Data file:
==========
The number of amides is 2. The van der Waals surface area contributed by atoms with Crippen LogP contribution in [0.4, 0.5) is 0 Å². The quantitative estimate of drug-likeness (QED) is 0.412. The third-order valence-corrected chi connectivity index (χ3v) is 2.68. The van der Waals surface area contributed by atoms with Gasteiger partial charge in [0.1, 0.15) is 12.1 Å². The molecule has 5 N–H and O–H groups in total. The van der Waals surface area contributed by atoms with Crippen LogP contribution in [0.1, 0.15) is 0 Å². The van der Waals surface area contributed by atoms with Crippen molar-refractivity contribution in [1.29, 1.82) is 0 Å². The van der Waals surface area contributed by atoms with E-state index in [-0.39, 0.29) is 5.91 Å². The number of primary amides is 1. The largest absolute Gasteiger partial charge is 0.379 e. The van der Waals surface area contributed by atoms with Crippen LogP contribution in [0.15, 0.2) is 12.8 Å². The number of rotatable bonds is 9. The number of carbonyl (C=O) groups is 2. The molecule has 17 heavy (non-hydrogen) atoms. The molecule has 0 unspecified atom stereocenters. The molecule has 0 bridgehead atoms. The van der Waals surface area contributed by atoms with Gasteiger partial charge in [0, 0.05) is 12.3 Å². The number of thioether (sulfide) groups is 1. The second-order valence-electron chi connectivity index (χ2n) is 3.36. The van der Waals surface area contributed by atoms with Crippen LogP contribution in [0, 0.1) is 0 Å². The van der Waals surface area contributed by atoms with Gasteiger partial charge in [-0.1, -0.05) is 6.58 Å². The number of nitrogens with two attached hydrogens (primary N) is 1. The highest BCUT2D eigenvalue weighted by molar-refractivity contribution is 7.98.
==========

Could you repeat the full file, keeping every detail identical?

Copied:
The number of amides is 2. The van der Waals surface area contributed by atoms with Crippen LogP contribution in [0.4, 0.5) is 0 Å². The quantitative estimate of drug-likeness (QED) is 0.412. The third-order valence-corrected chi connectivity index (χ3v) is 2.68. The van der Waals surface area contributed by atoms with Gasteiger partial charge in [0.1, 0.15) is 12.1 Å². The molecule has 5 N–H and O–H groups in total. The van der Waals surface area contributed by atoms with Crippen LogP contribution in [0.1, 0.15) is 0 Å². The van der Waals surface area contributed by atoms with Crippen molar-refractivity contribution in [1.29, 1.82) is 0 Å². The van der Waals surface area contributed by atoms with E-state index in [-0.39, 0.29) is 5.91 Å². The number of primary amides is 1. The largest absolute Gasteiger partial charge is 0.379 e. The van der Waals surface area contributed by atoms with Crippen LogP contribution in [0.15, 0.2) is 12.8 Å². The number of rotatable bonds is 9. The number of carbonyl (C=O) groups is 2. The molecule has 17 heavy (non-hydrogen) atoms. The molecule has 0 unspecified atom stereocenters. The molecule has 0 bridgehead atoms. The van der Waals surface area contributed by atoms with Gasteiger partial charge in [0, 0.05) is 12.3 Å². The number of thioether (sulfide) groups is 1. The second-order valence-electron chi connectivity index (χ2n) is 3.36. The van der Waals surface area contributed by atoms with Crippen LogP contribution in [0, 0.1) is 0 Å². The van der Waals surface area contributed by atoms with Gasteiger partial charge in [-0.1, -0.05) is 6.58 Å². The number of nitrogens with two attached hydrogens (primary N) is 1. The highest BCUT2D eigenvalue weighted by molar-refractivity contribution is 7.98.